If you believe that someone else caused your catastrophic injuries, you may recover monetary damages from the at-fault party, including compensation for your medical expenses and pain and suffering. If you believe you deserve to recover damages after a catastrophic injury, contact an experienced Woodbury catastrophic injury attorney to seek the compensation you deserve.
Damages that you may recover, whether via settlement or a jury award, include both economic and non-economic damages, which are both forms of compensatory damages. In some exceptional cases, a victim might also recover punitive damages from the at-fault party.
Economic damages, sometimes also called special damages, have a clear monetary value. They are compensatory damages that the court orders in an attempt to reimburse the victim for their accident-related expenses. Economic damages can include the following:
Medical Expenses. An accident victim can seek reimbursement for both past and estimated future medical expenses. Because catastrophic injuries lead to long-term or permanent disabilities, the accident victim usually can anticipate many years of future accident-related medical expenses, including surgeries, follow-up appointments, physical therapy, occupational therapy, and other necessary therapies.
Because accidents that cause catastrophic injuries are usually traumatic, accident victims also often suffer from depression, anxiety, and/or post-traumatic stress disorder after the accident. Some accident victims suffering from catastrophic injuries become depressed because they can no longer provide for their families. A victim can seek reimbursement for psychological as well as physical care.
Personal Property. Most traumatic accidents result in damage to personal property. A victim can also seek reimbursement for the cost of replacing personal property including a vehicle, a computer or cell phone, clothing, or anything else the at-fault party damaged in the incident.
End-of-Life Expenses. If the accident injuries lead to a loved one’s death, their family and/or estate may seek end-of-life expenses, including funeral, burial, and/or cremation expenses from the at-fault party. In some cases, the at-fault party might also have to pay probate expenses.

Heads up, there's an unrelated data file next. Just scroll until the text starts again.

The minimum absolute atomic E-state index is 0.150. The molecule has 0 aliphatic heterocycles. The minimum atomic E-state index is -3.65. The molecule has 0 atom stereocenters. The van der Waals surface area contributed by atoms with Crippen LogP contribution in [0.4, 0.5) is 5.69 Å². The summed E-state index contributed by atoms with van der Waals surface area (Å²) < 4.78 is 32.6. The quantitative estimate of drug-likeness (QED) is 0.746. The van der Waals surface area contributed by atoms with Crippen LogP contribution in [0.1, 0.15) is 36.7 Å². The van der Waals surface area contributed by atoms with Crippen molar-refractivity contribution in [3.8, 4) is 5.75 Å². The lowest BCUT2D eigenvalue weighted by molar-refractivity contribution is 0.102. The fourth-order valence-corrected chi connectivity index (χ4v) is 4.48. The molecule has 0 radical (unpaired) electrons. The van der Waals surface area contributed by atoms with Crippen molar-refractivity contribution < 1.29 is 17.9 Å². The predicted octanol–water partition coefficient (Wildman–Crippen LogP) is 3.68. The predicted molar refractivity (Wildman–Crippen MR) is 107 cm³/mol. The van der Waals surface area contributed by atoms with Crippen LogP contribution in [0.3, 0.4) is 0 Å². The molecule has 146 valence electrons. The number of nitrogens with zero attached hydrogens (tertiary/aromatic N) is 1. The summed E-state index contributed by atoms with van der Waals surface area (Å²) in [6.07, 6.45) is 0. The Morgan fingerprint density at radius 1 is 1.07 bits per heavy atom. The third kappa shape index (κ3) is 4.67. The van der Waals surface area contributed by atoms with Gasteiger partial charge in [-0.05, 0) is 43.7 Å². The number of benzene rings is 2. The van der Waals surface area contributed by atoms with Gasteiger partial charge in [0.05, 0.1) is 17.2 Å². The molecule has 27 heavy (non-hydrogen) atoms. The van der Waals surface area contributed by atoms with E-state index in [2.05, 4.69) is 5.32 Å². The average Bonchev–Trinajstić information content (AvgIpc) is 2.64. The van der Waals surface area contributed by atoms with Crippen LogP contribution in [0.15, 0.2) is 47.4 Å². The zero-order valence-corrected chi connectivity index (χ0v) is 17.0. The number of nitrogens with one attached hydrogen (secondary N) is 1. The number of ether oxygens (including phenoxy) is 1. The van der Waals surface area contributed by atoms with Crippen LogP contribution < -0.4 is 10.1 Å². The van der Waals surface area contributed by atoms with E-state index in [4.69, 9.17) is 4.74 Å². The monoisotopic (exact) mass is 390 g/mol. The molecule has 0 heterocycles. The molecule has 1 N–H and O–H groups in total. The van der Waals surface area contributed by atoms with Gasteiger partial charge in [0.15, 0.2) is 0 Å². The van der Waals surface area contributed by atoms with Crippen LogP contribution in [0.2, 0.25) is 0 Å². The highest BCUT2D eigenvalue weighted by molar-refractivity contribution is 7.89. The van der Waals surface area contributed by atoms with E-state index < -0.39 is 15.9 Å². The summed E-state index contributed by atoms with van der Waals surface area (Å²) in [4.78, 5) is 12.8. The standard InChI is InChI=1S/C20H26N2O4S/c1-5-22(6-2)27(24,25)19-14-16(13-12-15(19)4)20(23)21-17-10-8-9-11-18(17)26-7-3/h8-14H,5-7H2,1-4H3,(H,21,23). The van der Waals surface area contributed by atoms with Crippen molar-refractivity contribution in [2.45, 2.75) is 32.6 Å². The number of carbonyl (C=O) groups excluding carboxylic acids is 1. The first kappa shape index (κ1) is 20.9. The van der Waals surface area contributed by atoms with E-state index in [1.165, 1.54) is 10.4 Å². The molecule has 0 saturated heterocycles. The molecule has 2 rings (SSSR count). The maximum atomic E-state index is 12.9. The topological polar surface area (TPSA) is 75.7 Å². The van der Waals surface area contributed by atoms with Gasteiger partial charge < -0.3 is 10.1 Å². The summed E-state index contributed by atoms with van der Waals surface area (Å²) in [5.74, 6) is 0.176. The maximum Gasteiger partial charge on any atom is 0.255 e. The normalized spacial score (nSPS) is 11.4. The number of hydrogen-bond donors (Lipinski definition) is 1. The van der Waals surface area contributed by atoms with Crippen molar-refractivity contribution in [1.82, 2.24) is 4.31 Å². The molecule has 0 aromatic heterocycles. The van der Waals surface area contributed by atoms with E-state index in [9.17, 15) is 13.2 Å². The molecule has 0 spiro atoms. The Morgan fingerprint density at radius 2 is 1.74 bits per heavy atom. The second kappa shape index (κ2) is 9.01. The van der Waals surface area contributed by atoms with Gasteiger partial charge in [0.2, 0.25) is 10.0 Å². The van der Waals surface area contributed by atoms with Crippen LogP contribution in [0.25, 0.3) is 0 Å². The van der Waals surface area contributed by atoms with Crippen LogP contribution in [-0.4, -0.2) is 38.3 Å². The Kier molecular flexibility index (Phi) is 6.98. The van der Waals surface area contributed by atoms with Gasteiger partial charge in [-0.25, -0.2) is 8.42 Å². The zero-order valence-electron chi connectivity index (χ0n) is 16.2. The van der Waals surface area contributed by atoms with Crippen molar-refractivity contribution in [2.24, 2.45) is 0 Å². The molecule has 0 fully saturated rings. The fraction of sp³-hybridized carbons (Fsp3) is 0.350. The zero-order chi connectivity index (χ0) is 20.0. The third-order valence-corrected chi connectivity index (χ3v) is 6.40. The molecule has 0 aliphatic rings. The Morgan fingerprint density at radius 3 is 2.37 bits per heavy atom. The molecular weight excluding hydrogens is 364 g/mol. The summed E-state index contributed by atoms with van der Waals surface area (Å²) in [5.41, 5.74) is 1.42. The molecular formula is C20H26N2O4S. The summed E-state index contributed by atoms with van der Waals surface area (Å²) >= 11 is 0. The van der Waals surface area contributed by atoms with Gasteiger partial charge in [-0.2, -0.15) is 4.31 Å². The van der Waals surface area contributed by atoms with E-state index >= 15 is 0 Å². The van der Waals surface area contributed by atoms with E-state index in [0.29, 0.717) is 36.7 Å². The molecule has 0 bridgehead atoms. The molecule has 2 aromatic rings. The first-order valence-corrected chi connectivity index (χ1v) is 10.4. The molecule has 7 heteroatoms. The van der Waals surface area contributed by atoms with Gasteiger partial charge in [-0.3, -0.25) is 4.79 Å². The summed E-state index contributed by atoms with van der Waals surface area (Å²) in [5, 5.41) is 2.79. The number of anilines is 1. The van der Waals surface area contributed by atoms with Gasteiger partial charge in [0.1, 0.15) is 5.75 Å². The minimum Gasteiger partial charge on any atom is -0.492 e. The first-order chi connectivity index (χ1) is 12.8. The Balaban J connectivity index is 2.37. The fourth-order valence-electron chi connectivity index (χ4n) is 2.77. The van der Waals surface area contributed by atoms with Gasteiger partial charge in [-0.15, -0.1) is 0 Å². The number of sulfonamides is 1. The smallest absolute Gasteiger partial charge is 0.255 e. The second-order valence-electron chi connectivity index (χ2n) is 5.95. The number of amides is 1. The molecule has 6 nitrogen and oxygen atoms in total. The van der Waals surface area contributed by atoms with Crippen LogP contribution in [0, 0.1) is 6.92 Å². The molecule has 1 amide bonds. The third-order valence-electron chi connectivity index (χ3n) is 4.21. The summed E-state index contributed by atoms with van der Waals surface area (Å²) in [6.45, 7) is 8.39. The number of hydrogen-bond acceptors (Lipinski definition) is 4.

Non-economic damages, sometimes also called general damages, do not have a clear monetary value. While money does not reverse a person’s injuries or bring back a loved one, it can significantly reduce the financial stress related to an accident.
Non-economic damages can include compensation for:
- Pain and suffering, including emotional distress. This is a damage that the accident victim can seek or, if the victim died as a result of their injuries, family members may recover compensation for pain and suffering.
- Loss of quality of life. Courts often order extra compensation if a victim’s accident injuries affect them for life. For example, the victim might have to take prescriptions, use ambulatory aids, or need long-term medical care—either at home or in a nursing home.
- Loss of companionship if the victim’s injuries prevent them from taking part in or enjoying family activities and events, including simple things like sitting at the dinner table with their family or helping their spouse cook dinner.
- Loss of consortium if the victim’s injuries prevent them from continuing to have a physical relationship with their spouse.
- Loss of use of a body part, such as a foot or a hand. A victim can usually also collect damages for loss of use if they have neuropathy that limits a digit or limb's mobility.
- Loss of a bodily function, such as eyesight or bladder function.
- Inconvenience if the victim must hire someone to do the chores they would usually do, such as lawn maintenance, grocery shopping, cleaning the house, and/or home repair and maintenance.
- Amputation of a digit or a limb, whether the amputation occurs immediately after an accident or some time afterward because of secondary injuries.
- Additional compensation for extensive scarring and/or disfigurement, which major burns or road rash may cause.